The UN Compact on Migration hasn’t raised the amount of discussion it warrants and this is a major concern as it contains some quite unacceptable requirements to which we must simply not agree. Admittedly, there it contains some good ideas, including sharing information between nations, although I believe all decent countries already do this.
A number of countries have already refused to sign, but they have been labelled as right-wing by the Compact's proponents, which is quite unfair in my opinion.
Why am I concerned that we must not sign it? Haven’t we have been assured by Mr Winston Peters that the previous National Government started the process (not true, they did not determine the content of the Compact as implied by Peters during Question Time in the House), and that there is nothing to see here, so move on and trust us.
Mr Peters says, it is not legally binding. Well it does say that at the beginning of the document then goes on immediately to make it quite plain that it is fully and obligatorily binding on all signatories. Juicy bits include the following:
(11) Manage borders in an integrated, secure and coordinated manner
(12) Strengthen certainty and predictability in migration procedures for appropriate screening, assessment and referral
(13) Use migration detention only as a measure of last resort …. (Does this include temporary processing centres?)
(15)…. We further commit to ensure that migrants shall not become liable to criminal prosecution (my emphasis) for the fact of having been the object of smuggling, notwithstanding potential prosecution for other violations of national law.
Establish comprehensive policies and develop partnerships that provide migrants in a situation of vulnerability, regardless of their migration status, with necessary support at all stages of migration (my emphasis), through identification and assistance, as well as protection of their human rights, in particular in cases related to women at risk, children, especially those unaccompanied or separated from their families, members of ethnic and religious minorities, victims of violence, including sexual and gender-based violence, older persons, persons with disabilities, persons who are discriminated against on any basis, indigenous peoples, workers facing exploitation and abuse, domestic workers, victims of trafficking in persons, and migrants subject to exploitation and abuse in the context of smuggling of migrants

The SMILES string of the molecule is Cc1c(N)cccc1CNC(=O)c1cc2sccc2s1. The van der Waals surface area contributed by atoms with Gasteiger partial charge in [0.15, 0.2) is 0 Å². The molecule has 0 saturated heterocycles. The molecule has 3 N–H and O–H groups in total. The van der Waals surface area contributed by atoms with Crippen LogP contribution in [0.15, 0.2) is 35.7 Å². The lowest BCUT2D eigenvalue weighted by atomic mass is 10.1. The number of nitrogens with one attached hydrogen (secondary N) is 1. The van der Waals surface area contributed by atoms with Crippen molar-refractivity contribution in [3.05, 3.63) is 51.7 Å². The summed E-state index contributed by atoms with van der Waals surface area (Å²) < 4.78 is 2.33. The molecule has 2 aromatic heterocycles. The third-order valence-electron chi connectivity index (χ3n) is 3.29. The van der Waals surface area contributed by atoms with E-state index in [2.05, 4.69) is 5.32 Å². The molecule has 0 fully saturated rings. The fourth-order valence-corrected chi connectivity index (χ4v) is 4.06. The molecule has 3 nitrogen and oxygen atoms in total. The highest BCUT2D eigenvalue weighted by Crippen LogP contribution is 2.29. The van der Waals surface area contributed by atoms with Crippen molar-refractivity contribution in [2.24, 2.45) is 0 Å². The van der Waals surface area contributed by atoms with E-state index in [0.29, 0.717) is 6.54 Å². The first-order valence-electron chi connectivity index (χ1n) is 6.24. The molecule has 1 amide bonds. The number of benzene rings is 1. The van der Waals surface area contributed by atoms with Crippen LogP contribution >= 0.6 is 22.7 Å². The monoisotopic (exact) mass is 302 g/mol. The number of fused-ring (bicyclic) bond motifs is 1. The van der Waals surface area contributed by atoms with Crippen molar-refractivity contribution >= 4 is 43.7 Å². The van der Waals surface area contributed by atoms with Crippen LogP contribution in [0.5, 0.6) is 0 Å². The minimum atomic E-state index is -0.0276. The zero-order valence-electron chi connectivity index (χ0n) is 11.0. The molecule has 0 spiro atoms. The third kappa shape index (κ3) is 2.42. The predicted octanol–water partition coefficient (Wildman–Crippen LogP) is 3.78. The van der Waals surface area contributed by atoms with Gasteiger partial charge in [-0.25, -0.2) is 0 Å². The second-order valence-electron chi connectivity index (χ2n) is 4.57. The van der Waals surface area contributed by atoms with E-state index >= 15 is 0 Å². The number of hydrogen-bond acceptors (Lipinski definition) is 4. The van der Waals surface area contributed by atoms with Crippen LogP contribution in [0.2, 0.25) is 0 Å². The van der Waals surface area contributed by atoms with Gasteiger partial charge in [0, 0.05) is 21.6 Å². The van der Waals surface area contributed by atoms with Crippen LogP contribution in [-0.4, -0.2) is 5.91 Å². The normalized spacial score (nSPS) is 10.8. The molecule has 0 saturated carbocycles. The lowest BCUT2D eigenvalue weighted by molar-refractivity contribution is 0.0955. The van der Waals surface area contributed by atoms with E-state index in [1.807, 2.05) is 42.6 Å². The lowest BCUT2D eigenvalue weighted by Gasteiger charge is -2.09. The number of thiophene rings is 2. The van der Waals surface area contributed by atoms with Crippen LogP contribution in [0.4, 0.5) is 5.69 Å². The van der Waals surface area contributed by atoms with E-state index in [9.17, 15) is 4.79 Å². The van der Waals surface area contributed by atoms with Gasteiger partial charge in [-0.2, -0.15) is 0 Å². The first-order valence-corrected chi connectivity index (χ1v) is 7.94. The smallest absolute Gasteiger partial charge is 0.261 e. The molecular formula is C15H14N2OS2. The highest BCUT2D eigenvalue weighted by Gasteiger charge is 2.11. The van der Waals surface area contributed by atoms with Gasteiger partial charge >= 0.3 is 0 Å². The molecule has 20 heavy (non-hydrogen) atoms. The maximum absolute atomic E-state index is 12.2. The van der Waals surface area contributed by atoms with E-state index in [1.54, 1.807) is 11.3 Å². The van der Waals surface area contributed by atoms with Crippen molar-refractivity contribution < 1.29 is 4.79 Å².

l) Develop national policies and programmes to improve national responses that address the needs of migrants in situations of vulnerability, including by taking into consideration relevant recommendations of the Global Migration Group Principles and Guidelines, Supported by Practical Guidance, on the Human Rights Protection of Migrants in Vulnerable Situations
a) Develop procedures and agreements on search and rescue of migrants, with the primary objective to protect migrants’ right to life that uphold the prohibition of collective expulsion, guarantee due process and individual assessments, enhance reception and assistance capacities, and ensure that the provision of assistance of an exclusively humanitarian nature for migrants is not considered unlawful (my emphasis. Australia won’t like this clause!)
Provide migrants that have become victims of trafficking in persons with protection and assistance, such as measures for physical, psychological and social recovery, as well as measures that permit them to remain in the country of destination, temporarily or permanently, in appropriate cases, facilitating victims’ access to justice, including redress and compensation, in accordance with international law. (My emphasis).
Promote migration policies that optimize the benefits of diasporas for countries of origin and destination and their communities, by facilitating flexible modalities to travel, work and invest with minimal administrative burdens, including by reviewing and revising visa, residency and citizenship regulations, as appropriate
Support other States as we collectively implement the Global Compact, including through the provision of financial and technical assistance, in line with national priorities, policies action plans and strategies, through a whole-of-government and whole-of-society approach (The Compact is said to be not legally binding, yet countries are required to implement it!)
See also: For the effective implementation of the Global Compact, we require concerted efforts at global, regional, national and local levels, including a coherent United Nations system.
Isn’t the term “coherent United Nations system” an oxymoron; even worse, a binding, mandated oxymoron! As a youngster I grew up expecting the UN to lead us into a better world. It has failed even more spectacularly than the League of Nations that preceded it. At least the League stopped a number of wars developing during the 1920s, something the UN has failed to do at any stage since 1945.
The important question is not what we gain from this Compact, but what we will lose if we did sign it. I think we will run a real risk of losing our relatively free entry into Australia because we will be used as a backdoor route to the Lucky Country. We may even have stricter visa requirements for countries like the US. We may flooded by illegal economic migrants and be obligated to house them, forgive them, find them jobs, and support them with housing and social welfare benefits, and let in their families, too. We certainly will lose sovereignty and become further dominated by the majority of badly governed countries that make up that deeply flawed body, the United Nations.
Do we want these outcomes?
Dr Kelvin Duncan, a former lecturer at the University of Canterbury, now independent researcher, has strong concerns about the adverse consequences of poor public policy decision making.